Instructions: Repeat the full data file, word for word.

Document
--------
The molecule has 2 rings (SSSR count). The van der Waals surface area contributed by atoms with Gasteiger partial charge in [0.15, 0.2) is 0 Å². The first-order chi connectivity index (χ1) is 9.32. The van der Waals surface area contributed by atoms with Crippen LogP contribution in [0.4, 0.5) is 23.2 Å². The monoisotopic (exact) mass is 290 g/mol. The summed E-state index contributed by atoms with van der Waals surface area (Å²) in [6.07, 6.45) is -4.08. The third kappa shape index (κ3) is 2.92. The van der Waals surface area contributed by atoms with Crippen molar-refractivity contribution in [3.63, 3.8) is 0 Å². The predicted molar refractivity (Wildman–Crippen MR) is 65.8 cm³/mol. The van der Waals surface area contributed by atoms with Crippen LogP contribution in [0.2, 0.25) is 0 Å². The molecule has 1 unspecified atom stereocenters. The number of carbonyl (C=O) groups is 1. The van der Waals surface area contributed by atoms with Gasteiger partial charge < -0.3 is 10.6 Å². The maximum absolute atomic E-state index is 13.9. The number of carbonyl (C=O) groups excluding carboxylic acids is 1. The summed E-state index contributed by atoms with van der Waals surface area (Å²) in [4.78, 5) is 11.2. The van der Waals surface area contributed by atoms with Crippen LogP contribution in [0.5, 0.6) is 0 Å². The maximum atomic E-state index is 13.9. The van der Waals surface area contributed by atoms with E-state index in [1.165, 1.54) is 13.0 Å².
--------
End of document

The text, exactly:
The molecule has 2 rings (SSSR count). The van der Waals surface area contributed by atoms with Gasteiger partial charge in [0.15, 0.2) is 0 Å². The first-order chi connectivity index (χ1) is 9.32. The van der Waals surface area contributed by atoms with Crippen LogP contribution in [0.4, 0.5) is 23.2 Å². The monoisotopic (exact) mass is 290 g/mol. The summed E-state index contributed by atoms with van der Waals surface area (Å²) in [6.07, 6.45) is -4.08. The third kappa shape index (κ3) is 2.92. The van der Waals surface area contributed by atoms with Crippen molar-refractivity contribution in [3.63, 3.8) is 0 Å². The predicted molar refractivity (Wildman–Crippen MR) is 65.8 cm³/mol. The van der Waals surface area contributed by atoms with Crippen LogP contribution in [0.2, 0.25) is 0 Å². The molecule has 1 unspecified atom stereocenters. The number of carbonyl (C=O) groups is 1. The van der Waals surface area contributed by atoms with Gasteiger partial charge < -0.3 is 10.6 Å². The maximum absolute atomic E-state index is 13.9. The number of carbonyl (C=O) groups excluding carboxylic acids is 1. The summed E-state index contributed by atoms with van der Waals surface area (Å²) in [4.78, 5) is 11.2. The van der Waals surface area contributed by atoms with Crippen LogP contribution in [0.5, 0.6) is 0 Å². The maximum atomic E-state index is 13.9. The van der Waals surface area contributed by atoms with E-state index in [1.165, 1.54) is 13.0 Å².